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'Valuable' evidence recovered

November 12, 2010

Evidence recovered during a Caldwell County search could provide police with the information they need to crack a month-old murder investigation.
Hickory Police confirmed Thursday they located potentially valuable evidence Wednesday in the Zahra Baker case during their search of a wooded area near Upper Little River in Caldwell County.
Police, however, remain tight-lipped about what that evidence is.
"We understand the concern and interest in this case by the public," Hickory Police Department said Thursday in a press release, "but we must be cautious in prematurely releasing information, so it will not jeopardize any future criminal proceedings."
Several media outlets reported Thursday the evidence recovered in the Caldwell County search includes human remains, but that hasn't been confirmed.
"I don't know where those reports are coming from," said HPD Maj. Clyde Deal. "The only thing we've released is that evidence was found."
Evidence located during the search will be sent to the N.C. State Bureau of Investigation's crime lab for testing.
Wednesday's evidence recovery, however, didn't stop crews from continuing their search Thursday. Deal said investigators finished a "specifically defined" search Thursday of Christie Road in Caldwell County.
The area, which is near a former residence of Zahra's stepmother Elisa Baker, was searched previously in the investigation.
"Based on what we know, we had good reason to go back," Deal said.
The search concluded Thursday afternoon, but Deal said nothing was recovered.
Caldwell County previously proved to be a key location in the investigation, with several key pieces of evidence located in the area. Police recovered a mattress in late October that potentially belonged to Zahra at the Foothills Environmental Landfill in Catawba County. Zahra's prosthetic leg, which she used after battling cancer, was found Oct. 27 in a brushy area of Caldwell County.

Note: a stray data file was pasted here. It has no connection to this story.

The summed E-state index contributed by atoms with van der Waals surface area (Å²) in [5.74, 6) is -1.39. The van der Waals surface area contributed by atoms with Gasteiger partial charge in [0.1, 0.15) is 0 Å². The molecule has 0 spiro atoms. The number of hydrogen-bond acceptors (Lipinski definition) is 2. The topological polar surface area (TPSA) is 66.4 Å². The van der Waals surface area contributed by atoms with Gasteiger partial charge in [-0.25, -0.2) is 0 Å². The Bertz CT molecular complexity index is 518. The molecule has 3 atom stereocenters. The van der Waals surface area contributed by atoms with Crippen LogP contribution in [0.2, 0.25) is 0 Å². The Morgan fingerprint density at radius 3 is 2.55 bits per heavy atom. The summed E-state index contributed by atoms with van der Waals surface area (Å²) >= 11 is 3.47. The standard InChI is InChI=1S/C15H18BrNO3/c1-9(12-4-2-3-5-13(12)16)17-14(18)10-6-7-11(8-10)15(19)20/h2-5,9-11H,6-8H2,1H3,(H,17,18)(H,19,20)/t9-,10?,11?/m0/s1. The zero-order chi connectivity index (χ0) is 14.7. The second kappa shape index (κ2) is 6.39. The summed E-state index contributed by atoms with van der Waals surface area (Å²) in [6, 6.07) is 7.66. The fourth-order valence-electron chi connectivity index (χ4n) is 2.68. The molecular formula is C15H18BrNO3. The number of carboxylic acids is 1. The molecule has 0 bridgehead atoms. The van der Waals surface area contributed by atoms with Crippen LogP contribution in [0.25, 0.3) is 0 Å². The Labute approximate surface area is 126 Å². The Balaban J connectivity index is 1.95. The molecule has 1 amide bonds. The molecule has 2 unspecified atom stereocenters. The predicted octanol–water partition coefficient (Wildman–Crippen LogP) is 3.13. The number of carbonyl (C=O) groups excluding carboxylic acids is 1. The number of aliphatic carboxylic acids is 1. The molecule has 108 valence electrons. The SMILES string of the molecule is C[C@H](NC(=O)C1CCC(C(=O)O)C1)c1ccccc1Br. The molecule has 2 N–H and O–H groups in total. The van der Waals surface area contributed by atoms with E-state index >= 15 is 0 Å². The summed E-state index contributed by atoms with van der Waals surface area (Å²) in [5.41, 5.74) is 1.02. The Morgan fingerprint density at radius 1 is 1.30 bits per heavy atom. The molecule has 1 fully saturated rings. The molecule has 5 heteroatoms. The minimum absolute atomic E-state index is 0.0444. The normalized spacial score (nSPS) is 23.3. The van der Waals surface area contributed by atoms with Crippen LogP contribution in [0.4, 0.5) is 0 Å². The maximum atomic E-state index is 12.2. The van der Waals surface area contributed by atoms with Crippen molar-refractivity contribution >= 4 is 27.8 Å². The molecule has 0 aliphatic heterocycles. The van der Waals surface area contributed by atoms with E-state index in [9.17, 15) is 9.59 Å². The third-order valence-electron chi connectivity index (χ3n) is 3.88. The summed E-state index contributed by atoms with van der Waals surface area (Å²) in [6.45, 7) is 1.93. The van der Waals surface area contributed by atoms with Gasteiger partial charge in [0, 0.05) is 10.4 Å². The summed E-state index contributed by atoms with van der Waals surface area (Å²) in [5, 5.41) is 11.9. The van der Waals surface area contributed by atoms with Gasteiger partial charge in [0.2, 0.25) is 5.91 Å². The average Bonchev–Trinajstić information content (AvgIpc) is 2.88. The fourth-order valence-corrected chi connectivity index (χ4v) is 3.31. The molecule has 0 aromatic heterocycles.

Investigators located a bone about one week ago that police said could be related to Zahra's case. The bone was submitted to the Medical Examiner's Office and the N.C. State Bureau of Investigation for testing to determine if it belongs to Zahra.
Deal said last week that those tests take at least one week to complete. He confirmed Thursday police received results from the SBI, but investigators aren't ready to release those results.
Media outlets also reported Thursday that Zahra's biological mother, Emily Dietrich, arrived in Catawba County from her native Australia. Deal wouldn't confirm Dietrich's arrival in the United States, but said he had several conversations with Dietrich throughout the course of the investigation into Zahra's disappearance.
"She has spoken over the time of maybe coming (to Catawba County)," Deal said. "She has asked me for her privacy and not to give out her information or travel plans, and we respect that."
Hickory Police thanked the Caldwell County Emergency Management staff, Lenoir Fire Department, the American Red Cross, Caldwell County Sheriff Alan Jones and many other agencies who assisted police during their investigation.
Nov. 16 is Zahra's 11th birthday, and the Children's Protection Council of Catawba County will hold a candlelight vigil in the child's honor. The vigil is Nov. 16 from 6-7 p.m. at Union Square in downtown Hickory.

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